Two months ago, Kobalt — a startup whose technology tracks and collects music royalties from streaming music providers — acquired and revamped and royalty collection agency AMRA to ramp up its music licensing collection activities. Today, it is announcing its first licensing deal: a centralised, landmark licensing agreement with Apple Music.
AMRA tells that it has signed a two-year with Apple to track and collect royalties from tracks streamed via Apple Music. The deal covers all markets except for the U.S. and Canada. (North America is currently in limbo because of an ongoing antitrust investigation by the U.S. Department of Justice related to how two groups, ASCAP and BMI, currently handle payments.)
This is an important deal not just because it’s the first major agreement signed by AMRA since its Kobalt acquisition, but also because the streaming market that has been fraught for years with controversy over how artists get paid, and this is one more sign of how Apple wants to position itself as a partner, not adversary, to artists and music creators. That was a pattern Apple set when Eddy Cue responded to Taylor Swift’s boycott by reversing its royalty payment policy during the free trial period for Apple Music.
“Making sure artists and songwriters get paid fairly and accurately is important to us at Apple Music,” said Oliver Schusser, vice president, iTunes international in a statement provided to TechCrunch. “We believe the tech and music industries can work together to create better ways to collect royalties.”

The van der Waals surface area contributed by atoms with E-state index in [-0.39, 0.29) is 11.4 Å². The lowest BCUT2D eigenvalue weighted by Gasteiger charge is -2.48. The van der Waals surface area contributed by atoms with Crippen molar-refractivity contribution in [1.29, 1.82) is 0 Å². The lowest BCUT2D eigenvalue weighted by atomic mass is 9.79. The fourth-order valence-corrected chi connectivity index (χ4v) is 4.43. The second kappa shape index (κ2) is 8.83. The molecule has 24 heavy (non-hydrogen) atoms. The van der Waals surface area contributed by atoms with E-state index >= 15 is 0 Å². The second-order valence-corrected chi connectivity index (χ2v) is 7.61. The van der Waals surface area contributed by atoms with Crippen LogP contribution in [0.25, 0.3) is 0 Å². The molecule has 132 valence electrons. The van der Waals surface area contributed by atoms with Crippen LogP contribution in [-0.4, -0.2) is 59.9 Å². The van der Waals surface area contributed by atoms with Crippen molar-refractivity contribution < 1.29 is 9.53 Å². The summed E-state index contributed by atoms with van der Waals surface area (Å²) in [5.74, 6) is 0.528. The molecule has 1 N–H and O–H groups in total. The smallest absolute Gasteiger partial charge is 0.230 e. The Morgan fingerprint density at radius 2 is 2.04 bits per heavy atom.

Kenth Muldin, Chairman of the Board for AMRA, says the group is now also working on agreements with other digital streaming providers that are active in more than one territory, and those deals should be announced in the next few months. “Apple Music is the first to be concluded,” he says.
Royalty collection up to now has been a largely fragmented procedure, working on a national basis and and case-by-case agreements. It’s an inefficient process that results not only in a lot of royalty leakage, particularly in smaller markets where specific deals have not been inked with local collection agencies; but also more costs to execute, and therefore fewer returns to rightsholders.
Kobalt’s approach to the problem has been to tackle it with technology: its “KORE” technology involves a system of algorithms that identify when music, or even a fragment or sample of some music has been played across the long tail of streaming music services and then tally up those incremental payments into larger sums. In this regard, the Apple deal is key, but still just a drop in the bucket: Kobalt estimates the total number of streams globally across all services to be around 900,000.
Nevertheless, a deal with Apple Music is a major step ahead for Kobalt’s profile in the industry and a crucial vote of confidence for its approach to how to better monetise streaming music.
“AMRA was uniquely designed for this exact situation – a direct global deal with a major DSP to ensure rights-holders are fairly, accurately and transparently compensated for the use of their music globally,” said Tomas Ericsson, CEO of AMRA, in a statement. “It’s the perfect example of how a new structure and innovative technology will significantly improve returns and transparency for songwriters, artists and publishers.”